CULTURE Fundamental Israel, at the Biennale Architettura in Venice

venezia-biennaleBy Simone Somekh*

Israel has recently presented its own national pavilion at the 14th International Architecture Exhibition of Venice, which is named Fundamentals and will be open to the public until November 23, 2014. The exhibition, commonly known as the Venice Biennale of Architecture, is managed by Rem Koolhaas, hosts pavilions of 65 participating countries, and is taking place in several historic venues around the charming, northeastern Italian city.

It is the first time in the history of the Biennale that the national pavilions are invited to stick to a single theme, the title chosen is Absorbing Modernity 1914-2014 and aims at marking a century of globalized and technologically advanced architecture. Keren Yeala Golan and Roy Brand, two of the four curators, presented Israel’s installation, which displays four automatic machines that draw the history of Israeli architectural growth on a layer of sand imported from the Negev desert in southern Israel.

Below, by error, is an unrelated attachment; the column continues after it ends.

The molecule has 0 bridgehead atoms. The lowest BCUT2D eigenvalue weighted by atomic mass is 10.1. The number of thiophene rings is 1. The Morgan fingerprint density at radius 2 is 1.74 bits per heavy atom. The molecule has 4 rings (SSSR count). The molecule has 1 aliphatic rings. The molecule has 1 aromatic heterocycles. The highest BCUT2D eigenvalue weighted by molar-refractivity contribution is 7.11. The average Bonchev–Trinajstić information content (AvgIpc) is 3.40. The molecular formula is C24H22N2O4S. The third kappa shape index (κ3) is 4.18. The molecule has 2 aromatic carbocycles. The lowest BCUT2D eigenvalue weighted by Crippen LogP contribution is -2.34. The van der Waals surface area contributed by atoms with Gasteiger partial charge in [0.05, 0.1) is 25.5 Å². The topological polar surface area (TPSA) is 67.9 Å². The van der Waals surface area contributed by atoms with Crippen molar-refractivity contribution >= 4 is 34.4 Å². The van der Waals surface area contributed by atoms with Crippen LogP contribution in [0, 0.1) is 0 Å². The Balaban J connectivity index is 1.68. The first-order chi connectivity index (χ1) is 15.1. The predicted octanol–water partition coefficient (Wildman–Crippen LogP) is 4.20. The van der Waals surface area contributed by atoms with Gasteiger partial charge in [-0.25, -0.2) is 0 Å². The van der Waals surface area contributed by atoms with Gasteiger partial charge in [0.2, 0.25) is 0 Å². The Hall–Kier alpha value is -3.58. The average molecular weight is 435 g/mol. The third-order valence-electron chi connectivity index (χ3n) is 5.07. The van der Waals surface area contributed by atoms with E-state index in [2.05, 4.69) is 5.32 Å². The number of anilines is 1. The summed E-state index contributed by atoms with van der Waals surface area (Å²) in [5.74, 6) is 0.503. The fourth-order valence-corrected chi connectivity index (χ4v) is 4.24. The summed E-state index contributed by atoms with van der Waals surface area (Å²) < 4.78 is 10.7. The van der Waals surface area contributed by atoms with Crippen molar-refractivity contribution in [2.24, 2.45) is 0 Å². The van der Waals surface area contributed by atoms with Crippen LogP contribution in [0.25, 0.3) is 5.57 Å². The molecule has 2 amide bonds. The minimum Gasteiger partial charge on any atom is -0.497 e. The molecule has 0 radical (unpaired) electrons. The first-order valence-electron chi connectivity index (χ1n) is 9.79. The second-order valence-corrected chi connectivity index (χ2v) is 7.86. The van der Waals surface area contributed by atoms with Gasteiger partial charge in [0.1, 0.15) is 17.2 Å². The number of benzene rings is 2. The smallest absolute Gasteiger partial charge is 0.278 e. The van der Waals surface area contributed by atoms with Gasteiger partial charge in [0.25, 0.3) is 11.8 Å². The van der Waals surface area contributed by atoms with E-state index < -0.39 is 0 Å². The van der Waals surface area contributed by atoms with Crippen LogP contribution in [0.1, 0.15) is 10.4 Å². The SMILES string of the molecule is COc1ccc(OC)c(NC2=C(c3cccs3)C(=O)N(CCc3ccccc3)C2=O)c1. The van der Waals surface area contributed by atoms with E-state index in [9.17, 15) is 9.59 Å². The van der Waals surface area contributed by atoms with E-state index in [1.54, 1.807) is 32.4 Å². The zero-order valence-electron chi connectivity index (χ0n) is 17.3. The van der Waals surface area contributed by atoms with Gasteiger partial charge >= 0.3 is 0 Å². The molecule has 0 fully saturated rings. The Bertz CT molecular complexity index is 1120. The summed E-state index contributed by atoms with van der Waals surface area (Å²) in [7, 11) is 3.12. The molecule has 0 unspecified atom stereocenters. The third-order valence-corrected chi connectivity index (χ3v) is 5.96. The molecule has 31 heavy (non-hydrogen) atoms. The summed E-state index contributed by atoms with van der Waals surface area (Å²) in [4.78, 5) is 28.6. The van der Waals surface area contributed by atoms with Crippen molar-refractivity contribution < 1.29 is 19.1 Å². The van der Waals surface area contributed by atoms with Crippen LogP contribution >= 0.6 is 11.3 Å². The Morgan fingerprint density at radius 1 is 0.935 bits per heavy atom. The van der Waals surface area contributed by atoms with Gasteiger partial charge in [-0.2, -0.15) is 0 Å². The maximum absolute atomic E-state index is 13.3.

“The Negev desert is one of the most ancient places on earth. There is something ancient in the material, but the construction, which is automatic, is very modernist” explained the curators of the installation, entitled “The Urburb”, a neologism mixing the concepts of “urban” and “suburban”, indicating a hybrid, architectural formation that is becoming quite common in Israel. “The feeling for the visitor is to come into a fantastic, modernist factory” continued the curators, who decided to bring life to a legend according to which the land of Israel was built on the sand – in other words, starting from nothing. What is peculiar and exemplifying of the exhibition is that, once the history of Israeli architecture is drawn on the sand, the machines erase it and start all over again: it is no mystery, in fact, that Israel loves to reinvent itself.

For more information about the Venice Biennale of Architecture visit the following link:

*Simone Somekh is a student at Bar-Ilan University, Israel, and writes as a freelancer for the Jewish Italian press